“Military women, it has been said, have always been volunteers. In this book, Mercedes Graf shows us that medical women of past eras had to do more than volunteer; they had to actively fight to overcome the entrenched institutional reluctance of military and medical male hierarchies in order to serve. Graf demonstrates the selfless subservience of the women physicians of the Civil and Spanish American Wars, who were forced to work as nurses, and shows us the difficult conditions these women and the nurses themselves, classified as civilians working under contract, endured. Army and Navy nurses served without commissions or rank until after World War I, and women physicians who served during World War I were relegated to civilian contract status. Military medical women, says Graf, frequently served their country to their own detriment, but did it proudly, solely for the sake of their nation.”
Judy Bellafaire, Ph.D., Chief Historian
Women in Military Service for America Memorial Foundation, Inc.
and author of A Defense Weapon Known to Be of Value:
Servicewomen during the Korean War Era
Women have been practicing the healing arts for centuries. And at the same time, they have wanted to play a vital role in wartime—not only on the home front but also on the battlefield with all its risks and horrors. When war beckoned, they longed to become volunteers, not just to utilize their skills, but because they could go forward to the heart of the action, something that was denied them in peacetime. At war's end they returned home and resumed their lives as ordinary women—never sharing their tales of the extraordinary risks they had taken for what they believed in.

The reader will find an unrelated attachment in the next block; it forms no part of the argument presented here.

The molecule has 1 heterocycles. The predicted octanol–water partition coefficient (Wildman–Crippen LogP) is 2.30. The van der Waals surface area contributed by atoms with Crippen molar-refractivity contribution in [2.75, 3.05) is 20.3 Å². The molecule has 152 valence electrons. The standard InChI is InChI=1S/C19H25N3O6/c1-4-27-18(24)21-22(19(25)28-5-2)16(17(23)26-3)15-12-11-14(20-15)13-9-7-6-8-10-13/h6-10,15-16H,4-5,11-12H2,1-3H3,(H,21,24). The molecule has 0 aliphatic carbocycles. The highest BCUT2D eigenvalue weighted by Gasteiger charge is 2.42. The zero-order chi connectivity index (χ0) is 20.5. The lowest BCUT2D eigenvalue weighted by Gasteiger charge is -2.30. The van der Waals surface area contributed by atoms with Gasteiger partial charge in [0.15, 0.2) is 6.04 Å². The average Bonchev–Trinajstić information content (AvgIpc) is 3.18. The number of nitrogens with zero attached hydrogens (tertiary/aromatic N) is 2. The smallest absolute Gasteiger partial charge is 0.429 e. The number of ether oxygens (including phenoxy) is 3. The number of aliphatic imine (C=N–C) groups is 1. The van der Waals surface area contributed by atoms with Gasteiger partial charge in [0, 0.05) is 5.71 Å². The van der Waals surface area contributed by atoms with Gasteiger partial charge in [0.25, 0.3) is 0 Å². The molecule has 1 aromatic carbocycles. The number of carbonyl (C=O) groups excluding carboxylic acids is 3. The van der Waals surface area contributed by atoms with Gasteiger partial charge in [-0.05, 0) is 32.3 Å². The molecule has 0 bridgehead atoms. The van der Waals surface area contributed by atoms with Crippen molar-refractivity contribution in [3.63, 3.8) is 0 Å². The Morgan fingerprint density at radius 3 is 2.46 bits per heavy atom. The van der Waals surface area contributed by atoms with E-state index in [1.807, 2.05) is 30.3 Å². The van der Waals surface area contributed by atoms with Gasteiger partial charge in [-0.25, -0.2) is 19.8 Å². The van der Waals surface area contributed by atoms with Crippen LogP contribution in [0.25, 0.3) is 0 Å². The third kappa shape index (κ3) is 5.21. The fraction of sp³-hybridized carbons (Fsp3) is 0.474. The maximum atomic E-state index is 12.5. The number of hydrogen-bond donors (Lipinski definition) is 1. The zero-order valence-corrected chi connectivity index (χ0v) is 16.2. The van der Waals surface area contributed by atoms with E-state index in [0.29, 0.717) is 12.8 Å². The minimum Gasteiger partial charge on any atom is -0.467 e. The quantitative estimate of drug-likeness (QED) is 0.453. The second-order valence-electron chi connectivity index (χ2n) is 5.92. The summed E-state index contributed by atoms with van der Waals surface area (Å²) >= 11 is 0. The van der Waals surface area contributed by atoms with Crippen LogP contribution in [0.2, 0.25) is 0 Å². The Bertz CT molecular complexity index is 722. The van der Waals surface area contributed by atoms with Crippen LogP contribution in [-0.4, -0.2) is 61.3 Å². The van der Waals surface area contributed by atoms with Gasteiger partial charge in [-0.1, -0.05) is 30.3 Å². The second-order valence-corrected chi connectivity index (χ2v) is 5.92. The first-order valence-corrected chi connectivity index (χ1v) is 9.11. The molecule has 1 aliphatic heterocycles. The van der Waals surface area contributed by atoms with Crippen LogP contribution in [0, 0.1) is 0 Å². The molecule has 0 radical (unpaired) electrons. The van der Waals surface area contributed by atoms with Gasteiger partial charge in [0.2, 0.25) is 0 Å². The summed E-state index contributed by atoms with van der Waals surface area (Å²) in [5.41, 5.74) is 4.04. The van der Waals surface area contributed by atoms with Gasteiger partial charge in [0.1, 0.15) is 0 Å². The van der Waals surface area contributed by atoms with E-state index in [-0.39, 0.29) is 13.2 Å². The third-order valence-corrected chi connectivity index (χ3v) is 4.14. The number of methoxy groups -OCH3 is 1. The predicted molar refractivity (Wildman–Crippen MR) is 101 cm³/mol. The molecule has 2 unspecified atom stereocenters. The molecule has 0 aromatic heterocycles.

In On the Field of Mercy, Mercedes Graf unearths the remarkable stories of the hidden women who worked as pioneer doctors on the Civil War battlefields, in typhoid-ridden camps in the Spanish-American War, and on the home front and overseas in World War I. She tells of the forgotten nurses and nuns who gave comfort to the sick and dying in the Spanish-American War, and of a woman sculptor who helped restore the confidence of mutilated soldiers in World War I. In doing so, she paints captivating portraits of the heroic women who were willing to confront barriers at times when the military and the public were resistant to the idea of women on the battlefield.
Shipping Weight: 2lbs
Mercedes Graf is a retired professor of psychology from an Illinois state university. She has written numerous articles on women doctors and nurses. She is the author of Quarantine: The Story of Typhoid Mary; A Woman of Honor: The Civil War Years of Dr. Mary E. Walker; and the introduction to Walker's book, Hit. Most recently, she coauthored Women Doctors in War.